The shooting last week at the IBM office in Bethesda was one of those tragic and bizarre events that turns over another rock in our society. In this instance, what's hidden underneath is the dilemma faced by an increasing number of black men and women in corporate America.

After the court hearing in which Edward Thomas Mann, the black man charged with the killings, was denied bail, another black former IBM employe, Edell Lydia Jr., asserted that the massive computer firm itself was "responsible for all the deaths and injuries." Lydia, who won a discrimination damage award against IBM in 1975, alleged that the shooting rampage was the product of IBM's "insidious, vile, racist policies" toward blacks. Mann had filed a discrimination suit against IBM in 1977, but the D.C. Human Rights Commission dismissed it, saying there was "no probable cause."

An IBM spokesman countered the accusation: "We take every possible means to insure that our managers do not discriminate in hiring or promotions, all of which are based on merit."

Yet after word of the shooting at IBM spread around the country, Glegg Watson, a manager for Xerox Corporation, a Fortune 500 company, sent company president David T. Kearns an internal memo asking, rhetorically, whether such a tragedy could happen in any one of their locations. Watson's own reluctant conclusion is that it probably could.

"It's definitely related to stress," says Watson, who with journalist George Davis has just completed a new book for Doubleday, "Black Life in Corporate America," due in bookstores in August.

Not surprisingly, Watson and Davis found racism in the board room. Complaints about anything are discouraged in the corporate atmosphere, they report, and complaints about race often are virtually taboo. On the surface, blacks and whites get along. Yet blacks find the silence on race issues oppressive because "their careers and morales are affected by this thing that they cannot mention." Whites, meanwhile, seem to feel that blacks ought to be happy to be there in the first place.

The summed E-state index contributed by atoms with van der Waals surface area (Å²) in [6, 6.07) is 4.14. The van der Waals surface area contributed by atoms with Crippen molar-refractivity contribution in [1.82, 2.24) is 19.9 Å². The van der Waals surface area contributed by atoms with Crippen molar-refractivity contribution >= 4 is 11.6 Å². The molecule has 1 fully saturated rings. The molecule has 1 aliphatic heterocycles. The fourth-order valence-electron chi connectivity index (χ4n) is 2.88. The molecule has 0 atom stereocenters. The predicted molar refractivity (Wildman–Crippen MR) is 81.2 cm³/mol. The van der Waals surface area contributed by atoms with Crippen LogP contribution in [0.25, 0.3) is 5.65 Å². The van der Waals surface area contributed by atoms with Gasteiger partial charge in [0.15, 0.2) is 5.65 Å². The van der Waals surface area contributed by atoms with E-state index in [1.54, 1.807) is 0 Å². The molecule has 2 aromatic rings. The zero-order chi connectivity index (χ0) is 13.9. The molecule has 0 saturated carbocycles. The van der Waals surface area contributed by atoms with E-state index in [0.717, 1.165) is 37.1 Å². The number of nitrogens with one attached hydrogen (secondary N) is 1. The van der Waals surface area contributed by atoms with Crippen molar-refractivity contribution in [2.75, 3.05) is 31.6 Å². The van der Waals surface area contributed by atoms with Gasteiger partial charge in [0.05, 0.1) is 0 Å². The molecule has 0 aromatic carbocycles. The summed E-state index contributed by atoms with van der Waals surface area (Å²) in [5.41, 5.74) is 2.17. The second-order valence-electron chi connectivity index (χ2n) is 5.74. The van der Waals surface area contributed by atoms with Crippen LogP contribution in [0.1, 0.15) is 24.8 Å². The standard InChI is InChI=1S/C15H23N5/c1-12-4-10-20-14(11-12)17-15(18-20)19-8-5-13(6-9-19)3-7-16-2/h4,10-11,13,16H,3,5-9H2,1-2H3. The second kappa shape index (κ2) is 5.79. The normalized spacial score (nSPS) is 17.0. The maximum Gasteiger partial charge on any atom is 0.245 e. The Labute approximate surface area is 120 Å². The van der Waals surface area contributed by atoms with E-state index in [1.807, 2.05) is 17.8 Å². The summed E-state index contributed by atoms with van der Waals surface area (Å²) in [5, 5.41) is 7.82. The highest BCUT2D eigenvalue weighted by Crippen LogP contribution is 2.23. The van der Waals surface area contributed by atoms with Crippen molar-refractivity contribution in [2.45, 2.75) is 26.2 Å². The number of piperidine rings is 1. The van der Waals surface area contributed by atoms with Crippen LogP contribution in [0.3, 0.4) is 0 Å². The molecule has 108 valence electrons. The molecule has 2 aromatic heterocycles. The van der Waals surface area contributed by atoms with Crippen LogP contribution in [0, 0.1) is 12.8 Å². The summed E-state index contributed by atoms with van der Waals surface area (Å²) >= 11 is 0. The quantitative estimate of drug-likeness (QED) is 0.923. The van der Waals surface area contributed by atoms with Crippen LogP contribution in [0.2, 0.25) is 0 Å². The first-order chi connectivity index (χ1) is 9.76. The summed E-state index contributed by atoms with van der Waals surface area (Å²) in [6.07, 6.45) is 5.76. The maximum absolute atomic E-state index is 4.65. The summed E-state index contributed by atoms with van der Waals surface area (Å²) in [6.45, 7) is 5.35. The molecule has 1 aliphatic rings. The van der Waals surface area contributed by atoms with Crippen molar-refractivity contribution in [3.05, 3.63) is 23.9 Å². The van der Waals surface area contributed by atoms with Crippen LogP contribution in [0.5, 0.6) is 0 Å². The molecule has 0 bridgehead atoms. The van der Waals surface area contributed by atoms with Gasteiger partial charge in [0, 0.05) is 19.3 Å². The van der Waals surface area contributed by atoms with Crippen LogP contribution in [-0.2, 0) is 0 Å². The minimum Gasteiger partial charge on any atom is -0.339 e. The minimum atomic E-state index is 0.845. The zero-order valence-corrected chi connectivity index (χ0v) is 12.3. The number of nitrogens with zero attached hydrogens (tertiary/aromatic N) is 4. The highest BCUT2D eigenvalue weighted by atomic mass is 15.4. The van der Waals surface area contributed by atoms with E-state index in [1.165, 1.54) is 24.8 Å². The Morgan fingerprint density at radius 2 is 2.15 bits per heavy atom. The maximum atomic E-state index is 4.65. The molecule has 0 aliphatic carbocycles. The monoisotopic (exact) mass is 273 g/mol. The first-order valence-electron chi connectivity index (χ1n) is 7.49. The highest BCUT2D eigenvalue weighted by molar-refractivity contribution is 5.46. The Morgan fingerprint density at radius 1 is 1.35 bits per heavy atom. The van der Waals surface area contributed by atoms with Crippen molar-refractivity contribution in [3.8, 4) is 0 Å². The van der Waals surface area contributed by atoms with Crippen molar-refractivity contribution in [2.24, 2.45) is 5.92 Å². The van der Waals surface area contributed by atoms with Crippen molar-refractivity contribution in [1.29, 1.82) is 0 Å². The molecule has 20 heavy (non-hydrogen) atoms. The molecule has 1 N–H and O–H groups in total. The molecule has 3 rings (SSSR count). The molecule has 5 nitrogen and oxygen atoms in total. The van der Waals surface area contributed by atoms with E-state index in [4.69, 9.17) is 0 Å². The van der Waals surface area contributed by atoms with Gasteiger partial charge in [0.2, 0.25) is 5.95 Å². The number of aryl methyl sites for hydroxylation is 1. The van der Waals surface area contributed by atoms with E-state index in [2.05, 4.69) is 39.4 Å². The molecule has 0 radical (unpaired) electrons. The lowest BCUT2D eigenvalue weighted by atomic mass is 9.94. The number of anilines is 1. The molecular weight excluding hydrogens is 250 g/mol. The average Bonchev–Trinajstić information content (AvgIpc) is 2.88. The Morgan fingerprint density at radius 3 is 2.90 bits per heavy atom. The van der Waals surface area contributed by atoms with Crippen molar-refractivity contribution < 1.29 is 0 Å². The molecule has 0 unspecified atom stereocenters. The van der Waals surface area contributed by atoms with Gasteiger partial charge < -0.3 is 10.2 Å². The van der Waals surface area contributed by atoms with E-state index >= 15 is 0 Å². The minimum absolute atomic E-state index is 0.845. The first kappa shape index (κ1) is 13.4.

Living productively and creatively in the modern corporation is not simply a question of race. It poses dilemmas for all people. Women executives feel the stress more than men. And blacks feel it more than whites.

Sizable numbers of blacks have entered the corporate world only in the last couple of decades. The problems they encounter there represent the first close clashing of the adult cultures of blacks and whites. Many blacks lifted to prominence in corporate America by the tide of the 60s weren't inclined to assimilate like the pioneers of the 50s. Most wanted to identify with their culture and many were uncomfortable with the impersonal ways of big organizations.

Some complained of the "emotional dishonesty" of pretending to like someone you really don't like. Conformity was tough and dress codes were seen by many as attempts to dilute culture. Some felt guilty that they were making so much money while many members of their own families and communities were struggling to survive. Others experienced anomie, a condition resulting from the breakdown of traditional values and norms of an individual who can't or doesn't want to assimilate the values of a new and complex, inhospitable environment. They felt isolated and surrounded by hypocrisy.

So eager were some blacks to be accepted that they became slaves to the corporation in the way of the old order--corporate niggers, some folks back in the old community dubbed them.

Watson says one of the particular stresses that blacks like Mann face in corporations is distinguishing between corporate behavior and racist corporate behavior, and how to fit into a corporate mode where they sense there is one promotional track for white males, a slower one for white women and the slowest for blacks.

"I know of some people who have not killed anybody, but they've killed themselves from the sense of isolation, alienation and uselessness," Watson says. The wonder "is that there are not more people in Mann's position who have not acted out."

Sociology and psychotherapy cannot explain away last week's tragedy. But there's wisdom to be found by looking under the rocks--and the three-piece suits.